Six Links Worthy of Your Attention #653

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Is there one link, story, picture or thought that you saw online this week that you think somebody you know must see?

My friends: Alistair Croll (Solve for Interesting, Tilt the Windmill, Interesting Bits, HBS, chair of Strata, Startupfest, FWD50, and Scaletechconf; author of Lean Analytics and some other books), Hugh McGuire (Rebus Foundation, PressBooks, LibriVox) and I decided that every week the three of us are going to share one link for one another (for a total of six links) that each individual feels the other person “must see.”

Check out these six links that we’re recommending to one another: 

  • Welcome To Vanguard Estates – Flash Forward“Playable as audio, text, and even an interactive choose-your-own-adventure, this series from Flash Forward delves into something I’ve been thinking about a lot lately: What retirement will be like in a world of VR, chatbots, and automation. Technology promises to augment our declining bodies and minds in ways we’re only beginning to understand — and Vanguard Estates is a speculation on that.” (Alistair for Hugh).
  • ‘I feel like I’m ready’: blind surfer chases world’s biggest wave at Nazaré – The Guardian. Matt Formston is a world-class surfer who rides 20-foot swells. Oh, he’s also a competitive cyclist.” (Alistair for Mitch).
  • Escaping the Algorithms – Commonweal. The Question Concerning Technology, a long 1954 essay by Martin Heidegger, has remained a foundational text for me and my professional engagement with technology over the past two decades. Heidegger’s essay argues that the, ‘essence’/job of technology is to order nature; that humans are part of nature; so therefore technology must by its essence be used to order humans, which risks undermining our humanity. The way out, for Heidegger, might lie in art: that through the act of creation humans can save themselves from the uncomfortable, and inevitable, fate of being ordered by the technologies we create. As AI starts to find its way into popular use through new tools, Heidegger once again provides a lense through which to view our engagement with these new technologies.” (Hugh for Alistair).
  • Was the sexual revolution a government psy-op? – UnHerd. “On masturbation, fascism and No-Nut-November.” (Hugh for Mitch).
  • You can’t ‘Trust’ this novel. And that’s a very good thing – NPR. “I alluded to this earlier. I have taken a major step back in my social media consumption in favor of reading books. On this journey, I have decided to sprinkle fiction into my constant diet of nonfiction and business books. It has been an interesting journey for me. This often involves texting certain friends who I know are both well-read and and have similar interests. In this instance, I reached out to Tom Webster looking for some new fiction novels that he read in 2022 that left a mark. Without hesitating, he recommended Trust by Hernan Diaz. I have been completely enthralled by this book, devouring it in under 24 hours. It really is feast for the eyes and the mind. Without giving it away (and this makes it sounds much more simplistic than it is), the book is about money, power, relationships, and public perception in the 1920s. Re-reading that last sentence would not make me want to read it… so, you’ll just have to trust me. Read it.” (Mitch for Alistair).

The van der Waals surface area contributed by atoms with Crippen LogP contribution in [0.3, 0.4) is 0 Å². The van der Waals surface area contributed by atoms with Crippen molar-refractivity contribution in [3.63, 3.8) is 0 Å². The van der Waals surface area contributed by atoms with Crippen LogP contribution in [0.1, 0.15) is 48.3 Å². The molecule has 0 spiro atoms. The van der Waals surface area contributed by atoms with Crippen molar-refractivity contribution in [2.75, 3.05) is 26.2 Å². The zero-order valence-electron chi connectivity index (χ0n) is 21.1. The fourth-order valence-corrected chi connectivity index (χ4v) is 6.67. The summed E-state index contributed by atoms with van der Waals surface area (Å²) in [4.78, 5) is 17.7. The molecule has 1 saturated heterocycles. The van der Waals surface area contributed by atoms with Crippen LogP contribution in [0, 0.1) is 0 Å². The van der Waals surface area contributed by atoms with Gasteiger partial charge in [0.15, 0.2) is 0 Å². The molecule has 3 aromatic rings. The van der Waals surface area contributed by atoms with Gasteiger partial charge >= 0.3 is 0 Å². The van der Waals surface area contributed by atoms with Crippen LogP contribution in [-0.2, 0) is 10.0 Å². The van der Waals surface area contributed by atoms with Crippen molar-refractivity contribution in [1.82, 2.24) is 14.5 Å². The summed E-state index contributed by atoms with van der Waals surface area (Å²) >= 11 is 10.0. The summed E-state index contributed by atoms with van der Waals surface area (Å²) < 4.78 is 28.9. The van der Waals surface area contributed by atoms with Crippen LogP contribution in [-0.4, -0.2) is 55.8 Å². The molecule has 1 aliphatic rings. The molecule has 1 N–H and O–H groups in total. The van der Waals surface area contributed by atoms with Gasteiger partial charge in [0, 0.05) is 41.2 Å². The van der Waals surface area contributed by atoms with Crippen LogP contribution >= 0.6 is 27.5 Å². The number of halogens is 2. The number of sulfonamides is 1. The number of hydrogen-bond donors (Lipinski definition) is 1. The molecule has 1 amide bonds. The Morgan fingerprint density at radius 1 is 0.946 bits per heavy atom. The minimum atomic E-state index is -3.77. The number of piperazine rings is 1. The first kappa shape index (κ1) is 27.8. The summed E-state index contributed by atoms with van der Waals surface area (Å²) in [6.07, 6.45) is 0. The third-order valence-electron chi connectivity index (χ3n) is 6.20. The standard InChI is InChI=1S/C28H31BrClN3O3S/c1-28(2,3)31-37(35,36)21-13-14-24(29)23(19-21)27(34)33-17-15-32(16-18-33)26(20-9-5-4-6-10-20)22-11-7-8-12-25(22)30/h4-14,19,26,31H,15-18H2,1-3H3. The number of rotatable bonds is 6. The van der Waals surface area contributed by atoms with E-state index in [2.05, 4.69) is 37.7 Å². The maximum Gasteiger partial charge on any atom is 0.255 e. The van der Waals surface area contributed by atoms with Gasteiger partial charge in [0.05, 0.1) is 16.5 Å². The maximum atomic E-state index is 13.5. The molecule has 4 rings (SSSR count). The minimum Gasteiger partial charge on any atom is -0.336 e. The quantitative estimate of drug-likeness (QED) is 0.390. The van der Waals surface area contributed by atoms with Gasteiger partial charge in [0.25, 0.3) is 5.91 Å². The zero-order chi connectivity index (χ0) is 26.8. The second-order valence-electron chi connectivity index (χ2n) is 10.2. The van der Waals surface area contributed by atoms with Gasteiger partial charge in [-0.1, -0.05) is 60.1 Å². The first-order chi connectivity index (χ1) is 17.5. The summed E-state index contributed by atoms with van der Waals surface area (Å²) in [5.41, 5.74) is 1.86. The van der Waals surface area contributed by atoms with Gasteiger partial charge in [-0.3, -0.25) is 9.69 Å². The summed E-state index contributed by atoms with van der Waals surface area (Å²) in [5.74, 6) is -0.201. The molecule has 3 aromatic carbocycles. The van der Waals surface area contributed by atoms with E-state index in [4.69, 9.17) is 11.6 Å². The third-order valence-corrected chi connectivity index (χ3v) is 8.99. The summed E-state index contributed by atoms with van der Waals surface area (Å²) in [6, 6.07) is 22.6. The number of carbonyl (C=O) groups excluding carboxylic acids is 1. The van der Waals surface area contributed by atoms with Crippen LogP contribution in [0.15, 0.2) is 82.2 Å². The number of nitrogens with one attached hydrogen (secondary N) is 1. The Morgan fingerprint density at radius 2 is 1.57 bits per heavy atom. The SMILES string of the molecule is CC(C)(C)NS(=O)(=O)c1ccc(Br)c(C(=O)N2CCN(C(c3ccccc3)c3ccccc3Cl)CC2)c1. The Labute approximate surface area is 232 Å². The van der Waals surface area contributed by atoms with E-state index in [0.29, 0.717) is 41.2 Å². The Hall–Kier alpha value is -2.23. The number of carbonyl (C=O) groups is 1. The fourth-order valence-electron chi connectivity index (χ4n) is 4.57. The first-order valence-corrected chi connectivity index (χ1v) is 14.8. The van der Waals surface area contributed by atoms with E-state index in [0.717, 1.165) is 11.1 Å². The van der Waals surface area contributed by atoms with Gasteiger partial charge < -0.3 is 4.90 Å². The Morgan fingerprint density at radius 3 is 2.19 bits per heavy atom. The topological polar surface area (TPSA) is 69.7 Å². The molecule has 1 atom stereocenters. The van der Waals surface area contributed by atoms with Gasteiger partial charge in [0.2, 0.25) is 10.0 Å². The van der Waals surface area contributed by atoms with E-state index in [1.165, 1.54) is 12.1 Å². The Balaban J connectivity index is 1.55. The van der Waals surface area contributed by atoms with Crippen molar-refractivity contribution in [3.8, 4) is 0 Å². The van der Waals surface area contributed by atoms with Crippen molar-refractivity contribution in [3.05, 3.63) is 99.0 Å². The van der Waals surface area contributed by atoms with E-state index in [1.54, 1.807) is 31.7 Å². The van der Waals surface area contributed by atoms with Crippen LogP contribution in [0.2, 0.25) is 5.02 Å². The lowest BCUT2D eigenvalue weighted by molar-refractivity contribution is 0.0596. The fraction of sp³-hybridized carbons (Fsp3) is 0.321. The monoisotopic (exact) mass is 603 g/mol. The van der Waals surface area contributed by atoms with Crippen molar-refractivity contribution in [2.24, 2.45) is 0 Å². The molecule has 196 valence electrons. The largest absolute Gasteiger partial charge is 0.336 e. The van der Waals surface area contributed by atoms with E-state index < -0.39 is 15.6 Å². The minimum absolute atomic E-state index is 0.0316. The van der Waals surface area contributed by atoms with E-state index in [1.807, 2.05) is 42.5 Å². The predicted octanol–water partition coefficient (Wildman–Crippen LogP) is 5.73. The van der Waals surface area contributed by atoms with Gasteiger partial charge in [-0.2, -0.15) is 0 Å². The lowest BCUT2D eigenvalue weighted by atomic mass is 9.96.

• The resonance of books – Without Bullshit. “I really appreciate the writing of Josh Bernoff. He (still) publishes his writing daily, most of it around the art of writing a book. Most of it related to writing business and/or nonfiction books. This seems like a great article to complement my link above to Alistair. Everything he says, is something I am experiencing – at a multiple – as I continue down this journey of focusing most of my media consumption on reading books, instead of TikTok feeds and random articles that never seem to resonate and stick to my guts. There is something deep and powerful about the time spent with the book (something we’ve expressed multiple times in these spaces). Another great example is an amazing book called, Stolen Focus by Johann Hari. I’ll recommend that after reading this article, you pick up Hari’s book and dive deep.” (Mitch for Hugh).

Feel free to share these links and add your picks on TwitterFacebook, in the comments below or wherever you play.